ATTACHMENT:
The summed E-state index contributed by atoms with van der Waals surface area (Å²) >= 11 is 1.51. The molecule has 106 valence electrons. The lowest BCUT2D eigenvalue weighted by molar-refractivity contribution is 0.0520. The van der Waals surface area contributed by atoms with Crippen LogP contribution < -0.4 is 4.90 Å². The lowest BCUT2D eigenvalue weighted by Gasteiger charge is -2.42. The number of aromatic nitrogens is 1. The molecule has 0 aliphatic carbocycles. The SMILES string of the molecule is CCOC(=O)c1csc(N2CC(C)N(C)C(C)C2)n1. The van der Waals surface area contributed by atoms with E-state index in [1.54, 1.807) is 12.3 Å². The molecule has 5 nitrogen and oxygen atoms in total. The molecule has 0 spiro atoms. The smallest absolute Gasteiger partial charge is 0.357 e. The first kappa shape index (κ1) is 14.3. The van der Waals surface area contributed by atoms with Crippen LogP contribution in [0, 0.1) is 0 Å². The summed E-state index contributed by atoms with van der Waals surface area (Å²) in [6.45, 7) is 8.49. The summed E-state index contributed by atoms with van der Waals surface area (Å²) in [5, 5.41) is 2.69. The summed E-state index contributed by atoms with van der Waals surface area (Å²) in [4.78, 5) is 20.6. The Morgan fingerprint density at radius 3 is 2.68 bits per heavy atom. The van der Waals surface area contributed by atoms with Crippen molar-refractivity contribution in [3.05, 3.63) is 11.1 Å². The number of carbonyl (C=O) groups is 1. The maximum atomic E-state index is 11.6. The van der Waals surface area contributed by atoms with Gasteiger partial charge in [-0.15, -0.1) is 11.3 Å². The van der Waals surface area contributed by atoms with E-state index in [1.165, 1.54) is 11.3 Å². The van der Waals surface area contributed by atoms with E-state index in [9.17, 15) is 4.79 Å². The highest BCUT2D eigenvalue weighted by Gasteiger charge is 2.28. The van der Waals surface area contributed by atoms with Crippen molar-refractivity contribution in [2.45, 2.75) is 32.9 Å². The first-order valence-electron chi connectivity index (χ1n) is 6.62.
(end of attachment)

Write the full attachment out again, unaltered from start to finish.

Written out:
The summed E-state index contributed by atoms with van der Waals surface area (Å²) >= 11 is 1.51. The molecule has 106 valence electrons. The lowest BCUT2D eigenvalue weighted by molar-refractivity contribution is 0.0520. The van der Waals surface area contributed by atoms with Crippen LogP contribution < -0.4 is 4.90 Å². The lowest BCUT2D eigenvalue weighted by Gasteiger charge is -2.42. The number of aromatic nitrogens is 1. The molecule has 0 aliphatic carbocycles. The SMILES string of the molecule is CCOC(=O)c1csc(N2CC(C)N(C)C(C)C2)n1. The van der Waals surface area contributed by atoms with E-state index in [1.54, 1.807) is 12.3 Å². The molecule has 5 nitrogen and oxygen atoms in total. The molecule has 0 spiro atoms. The smallest absolute Gasteiger partial charge is 0.357 e. The first kappa shape index (κ1) is 14.3. The van der Waals surface area contributed by atoms with Crippen LogP contribution in [0, 0.1) is 0 Å². The summed E-state index contributed by atoms with van der Waals surface area (Å²) in [6.45, 7) is 8.49. The summed E-state index contributed by atoms with van der Waals surface area (Å²) in [5, 5.41) is 2.69. The summed E-state index contributed by atoms with van der Waals surface area (Å²) in [4.78, 5) is 20.6. The Morgan fingerprint density at radius 3 is 2.68 bits per heavy atom. The van der Waals surface area contributed by atoms with Crippen molar-refractivity contribution in [3.05, 3.63) is 11.1 Å². The number of carbonyl (C=O) groups is 1. The maximum atomic E-state index is 11.6. The van der Waals surface area contributed by atoms with Gasteiger partial charge in [-0.15, -0.1) is 11.3 Å². The van der Waals surface area contributed by atoms with E-state index in [1.165, 1.54) is 11.3 Å². The van der Waals surface area contributed by atoms with E-state index in [9.17, 15) is 4.79 Å². The highest BCUT2D eigenvalue weighted by Gasteiger charge is 2.28. The van der Waals surface area contributed by atoms with Crippen molar-refractivity contribution in [2.45, 2.75) is 32.9 Å². The first-order valence-electron chi connectivity index (χ1n) is 6.62.